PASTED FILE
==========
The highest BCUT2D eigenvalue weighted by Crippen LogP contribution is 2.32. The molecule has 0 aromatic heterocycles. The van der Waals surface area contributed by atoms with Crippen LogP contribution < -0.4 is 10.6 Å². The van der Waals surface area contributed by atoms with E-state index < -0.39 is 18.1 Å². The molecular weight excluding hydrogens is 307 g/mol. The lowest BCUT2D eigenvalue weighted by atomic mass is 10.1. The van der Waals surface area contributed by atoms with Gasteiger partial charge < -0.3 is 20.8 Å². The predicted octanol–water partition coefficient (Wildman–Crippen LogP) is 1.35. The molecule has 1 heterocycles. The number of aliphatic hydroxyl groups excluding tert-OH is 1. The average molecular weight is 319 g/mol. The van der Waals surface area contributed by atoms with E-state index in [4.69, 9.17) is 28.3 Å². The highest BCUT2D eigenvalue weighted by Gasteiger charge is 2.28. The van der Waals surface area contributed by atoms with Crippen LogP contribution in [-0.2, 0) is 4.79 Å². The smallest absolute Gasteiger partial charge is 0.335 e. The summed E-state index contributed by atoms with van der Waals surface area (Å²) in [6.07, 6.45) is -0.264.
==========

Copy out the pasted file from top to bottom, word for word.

The highest BCUT2D eigenvalue weighted by Crippen LogP contribution is 2.32. The molecule has 0 aromatic heterocycles. The van der Waals surface area contributed by atoms with Crippen LogP contribution < -0.4 is 10.6 Å². The van der Waals surface area contributed by atoms with E-state index < -0.39 is 18.1 Å². The molecular weight excluding hydrogens is 307 g/mol. The lowest BCUT2D eigenvalue weighted by atomic mass is 10.1. The van der Waals surface area contributed by atoms with Gasteiger partial charge < -0.3 is 20.8 Å². The predicted octanol–water partition coefficient (Wildman–Crippen LogP) is 1.35. The molecule has 1 heterocycles. The number of aliphatic hydroxyl groups excluding tert-OH is 1. The average molecular weight is 319 g/mol. The van der Waals surface area contributed by atoms with E-state index in [4.69, 9.17) is 28.3 Å². The highest BCUT2D eigenvalue weighted by Gasteiger charge is 2.28. The van der Waals surface area contributed by atoms with Crippen LogP contribution in [-0.2, 0) is 4.79 Å². The smallest absolute Gasteiger partial charge is 0.335 e. The summed E-state index contributed by atoms with van der Waals surface area (Å²) in [6.07, 6.45) is -0.264.